In the light of this discussion there has been constant pressure to revisit the law. But the religious extremists have always protested, exercising street power through their pupilage of madrassas (Islamic seminaries), and issuing threats of dire consequences and fatwas (religious decrees) against any move that would disturb the law as it exists.
The blasphemy law as presently constituted on the statute book has not only many a time created a law and order situation, and negated the concept of the rule of law and due process of law, but also impaired the concept of safe administration of justice. As drafted, it is vague and ambiguous and by casting its net too wide catches any unsuspecting citizen on a false accusation of blasphemy.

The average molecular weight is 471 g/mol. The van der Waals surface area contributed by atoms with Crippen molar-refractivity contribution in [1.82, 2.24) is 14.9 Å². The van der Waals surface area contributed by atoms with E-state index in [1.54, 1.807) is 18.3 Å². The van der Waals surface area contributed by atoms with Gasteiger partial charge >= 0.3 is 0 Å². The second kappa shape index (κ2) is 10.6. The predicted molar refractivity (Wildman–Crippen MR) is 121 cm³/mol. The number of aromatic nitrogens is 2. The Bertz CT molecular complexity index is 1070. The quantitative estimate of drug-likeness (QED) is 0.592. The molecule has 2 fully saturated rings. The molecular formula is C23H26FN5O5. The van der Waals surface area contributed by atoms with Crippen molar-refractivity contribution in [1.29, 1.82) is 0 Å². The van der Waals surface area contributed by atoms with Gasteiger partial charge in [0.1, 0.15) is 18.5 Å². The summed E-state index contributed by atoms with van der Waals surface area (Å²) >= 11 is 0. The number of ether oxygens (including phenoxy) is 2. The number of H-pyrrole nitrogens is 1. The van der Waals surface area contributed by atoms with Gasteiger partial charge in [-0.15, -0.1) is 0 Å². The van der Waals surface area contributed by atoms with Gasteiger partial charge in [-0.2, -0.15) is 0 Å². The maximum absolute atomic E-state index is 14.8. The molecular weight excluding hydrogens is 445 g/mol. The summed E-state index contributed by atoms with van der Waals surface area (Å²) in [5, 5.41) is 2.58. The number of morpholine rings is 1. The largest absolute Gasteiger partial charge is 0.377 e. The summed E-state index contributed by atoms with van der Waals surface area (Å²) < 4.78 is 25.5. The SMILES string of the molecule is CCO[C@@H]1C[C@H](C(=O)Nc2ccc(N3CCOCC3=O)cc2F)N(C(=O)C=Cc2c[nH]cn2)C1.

Who is responsible for this grave situation? Parliament is the state organ that is constitutionally obliged to take care of all legislation. The CII merely has a recommendatory capacity under Article 230 of the constitution for matters relating to Islamic Injunctions. Through various judgments, the High Courts and Supreme Court of the state, while adjudicating cases under blasphemy law, have made important comments and given cautions over the gravity of the situation and issued recommendations in procedures including registration, investigation, and standard of proof, and have called upon the executive and the legislature to adopt remedial measures.